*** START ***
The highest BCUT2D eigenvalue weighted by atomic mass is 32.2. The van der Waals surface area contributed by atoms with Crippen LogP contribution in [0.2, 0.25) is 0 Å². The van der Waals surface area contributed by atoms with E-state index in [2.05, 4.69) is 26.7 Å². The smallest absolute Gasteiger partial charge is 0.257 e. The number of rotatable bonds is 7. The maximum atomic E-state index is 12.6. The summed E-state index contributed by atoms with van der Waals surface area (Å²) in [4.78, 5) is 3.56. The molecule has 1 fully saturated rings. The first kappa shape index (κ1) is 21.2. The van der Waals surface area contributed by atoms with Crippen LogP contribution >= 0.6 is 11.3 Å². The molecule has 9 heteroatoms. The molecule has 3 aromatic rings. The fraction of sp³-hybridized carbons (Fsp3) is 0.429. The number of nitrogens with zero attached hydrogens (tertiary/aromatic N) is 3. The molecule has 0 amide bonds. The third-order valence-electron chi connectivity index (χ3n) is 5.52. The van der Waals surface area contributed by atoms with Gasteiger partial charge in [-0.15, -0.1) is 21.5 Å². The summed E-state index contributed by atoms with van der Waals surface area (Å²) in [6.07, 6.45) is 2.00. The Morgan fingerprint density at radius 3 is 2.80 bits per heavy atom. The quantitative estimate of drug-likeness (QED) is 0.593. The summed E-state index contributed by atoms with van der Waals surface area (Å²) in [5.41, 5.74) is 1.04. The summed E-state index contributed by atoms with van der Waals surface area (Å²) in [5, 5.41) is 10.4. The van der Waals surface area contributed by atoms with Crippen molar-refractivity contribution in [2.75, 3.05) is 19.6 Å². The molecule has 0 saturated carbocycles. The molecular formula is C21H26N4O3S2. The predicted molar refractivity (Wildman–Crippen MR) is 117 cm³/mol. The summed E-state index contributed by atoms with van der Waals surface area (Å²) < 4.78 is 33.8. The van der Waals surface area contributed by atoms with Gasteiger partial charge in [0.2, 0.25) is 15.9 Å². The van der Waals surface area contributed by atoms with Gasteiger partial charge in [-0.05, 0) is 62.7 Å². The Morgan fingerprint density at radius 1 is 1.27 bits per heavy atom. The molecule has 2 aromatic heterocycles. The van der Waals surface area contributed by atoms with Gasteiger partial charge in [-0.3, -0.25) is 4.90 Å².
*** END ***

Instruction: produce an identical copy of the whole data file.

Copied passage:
The highest BCUT2D eigenvalue weighted by atomic mass is 32.2. The van der Waals surface area contributed by atoms with Crippen LogP contribution in [0.2, 0.25) is 0 Å². The van der Waals surface area contributed by atoms with E-state index in [2.05, 4.69) is 26.7 Å². The smallest absolute Gasteiger partial charge is 0.257 e. The number of rotatable bonds is 7. The maximum atomic E-state index is 12.6. The summed E-state index contributed by atoms with van der Waals surface area (Å²) in [4.78, 5) is 3.56. The molecule has 1 fully saturated rings. The first kappa shape index (κ1) is 21.2. The van der Waals surface area contributed by atoms with Crippen LogP contribution >= 0.6 is 11.3 Å². The molecule has 9 heteroatoms. The molecule has 3 aromatic rings. The fraction of sp³-hybridized carbons (Fsp3) is 0.429. The number of nitrogens with zero attached hydrogens (tertiary/aromatic N) is 3. The molecule has 0 amide bonds. The third-order valence-electron chi connectivity index (χ3n) is 5.52. The van der Waals surface area contributed by atoms with Gasteiger partial charge in [-0.15, -0.1) is 21.5 Å². The summed E-state index contributed by atoms with van der Waals surface area (Å²) in [6.07, 6.45) is 2.00. The Morgan fingerprint density at radius 3 is 2.80 bits per heavy atom. The quantitative estimate of drug-likeness (QED) is 0.593. The summed E-state index contributed by atoms with van der Waals surface area (Å²) in [5.41, 5.74) is 1.04. The summed E-state index contributed by atoms with van der Waals surface area (Å²) in [5, 5.41) is 10.4. The van der Waals surface area contributed by atoms with Crippen molar-refractivity contribution in [2.75, 3.05) is 19.6 Å². The molecule has 0 saturated carbocycles. The molecular formula is C21H26N4O3S2. The predicted molar refractivity (Wildman–Crippen MR) is 117 cm³/mol. The summed E-state index contributed by atoms with van der Waals surface area (Å²) < 4.78 is 33.8. The van der Waals surface area contributed by atoms with Gasteiger partial charge in [0.2, 0.25) is 15.9 Å². The van der Waals surface area contributed by atoms with Gasteiger partial charge in [-0.05, 0) is 62.7 Å². The Morgan fingerprint density at radius 1 is 1.27 bits per heavy atom. The molecule has 2 aromatic heterocycles. The van der Waals surface area contributed by atoms with Gasteiger partial charge in [-0.3, -0.25) is 4.90 Å².